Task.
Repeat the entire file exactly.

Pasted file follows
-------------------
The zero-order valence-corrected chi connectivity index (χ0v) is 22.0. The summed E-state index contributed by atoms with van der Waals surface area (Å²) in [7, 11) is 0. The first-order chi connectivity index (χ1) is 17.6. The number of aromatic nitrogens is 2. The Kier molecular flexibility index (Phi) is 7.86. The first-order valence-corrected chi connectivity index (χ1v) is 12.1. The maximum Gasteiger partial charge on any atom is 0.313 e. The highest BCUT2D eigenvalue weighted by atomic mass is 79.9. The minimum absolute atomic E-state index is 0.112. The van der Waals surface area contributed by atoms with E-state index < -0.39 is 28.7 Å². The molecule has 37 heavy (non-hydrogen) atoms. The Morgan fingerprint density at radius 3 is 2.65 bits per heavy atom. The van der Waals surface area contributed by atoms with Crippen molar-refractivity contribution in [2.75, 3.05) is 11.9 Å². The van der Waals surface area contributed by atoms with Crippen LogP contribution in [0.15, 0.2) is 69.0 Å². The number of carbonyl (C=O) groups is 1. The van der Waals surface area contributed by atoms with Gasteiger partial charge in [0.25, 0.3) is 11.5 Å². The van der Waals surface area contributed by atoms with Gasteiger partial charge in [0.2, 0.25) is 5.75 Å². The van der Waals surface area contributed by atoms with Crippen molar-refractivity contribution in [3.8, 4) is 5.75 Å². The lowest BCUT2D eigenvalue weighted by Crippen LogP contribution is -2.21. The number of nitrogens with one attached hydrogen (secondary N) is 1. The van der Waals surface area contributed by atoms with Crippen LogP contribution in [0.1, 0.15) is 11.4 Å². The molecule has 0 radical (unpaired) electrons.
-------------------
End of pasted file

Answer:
The zero-order valence-corrected chi connectivity index (χ0v) is 22.0. The summed E-state index contributed by atoms with van der Waals surface area (Å²) in [7, 11) is 0. The first-order chi connectivity index (χ1) is 17.6. The number of aromatic nitrogens is 2. The Kier molecular flexibility index (Phi) is 7.86. The first-order valence-corrected chi connectivity index (χ1v) is 12.1. The maximum Gasteiger partial charge on any atom is 0.313 e. The highest BCUT2D eigenvalue weighted by atomic mass is 79.9. The minimum absolute atomic E-state index is 0.112. The van der Waals surface area contributed by atoms with E-state index < -0.39 is 28.7 Å². The molecule has 37 heavy (non-hydrogen) atoms. The Morgan fingerprint density at radius 3 is 2.65 bits per heavy atom. The van der Waals surface area contributed by atoms with Crippen molar-refractivity contribution in [2.75, 3.05) is 11.9 Å². The van der Waals surface area contributed by atoms with Crippen LogP contribution in [0.15, 0.2) is 69.0 Å². The number of carbonyl (C=O) groups is 1. The van der Waals surface area contributed by atoms with Gasteiger partial charge in [0.25, 0.3) is 11.5 Å². The van der Waals surface area contributed by atoms with Gasteiger partial charge in [0.2, 0.25) is 5.75 Å². The van der Waals surface area contributed by atoms with Crippen molar-refractivity contribution in [3.8, 4) is 5.75 Å². The lowest BCUT2D eigenvalue weighted by Crippen LogP contribution is -2.21. The number of nitrogens with one attached hydrogen (secondary N) is 1. The van der Waals surface area contributed by atoms with Crippen LogP contribution in [0.1, 0.15) is 11.4 Å². The molecule has 0 radical (unpaired) electrons.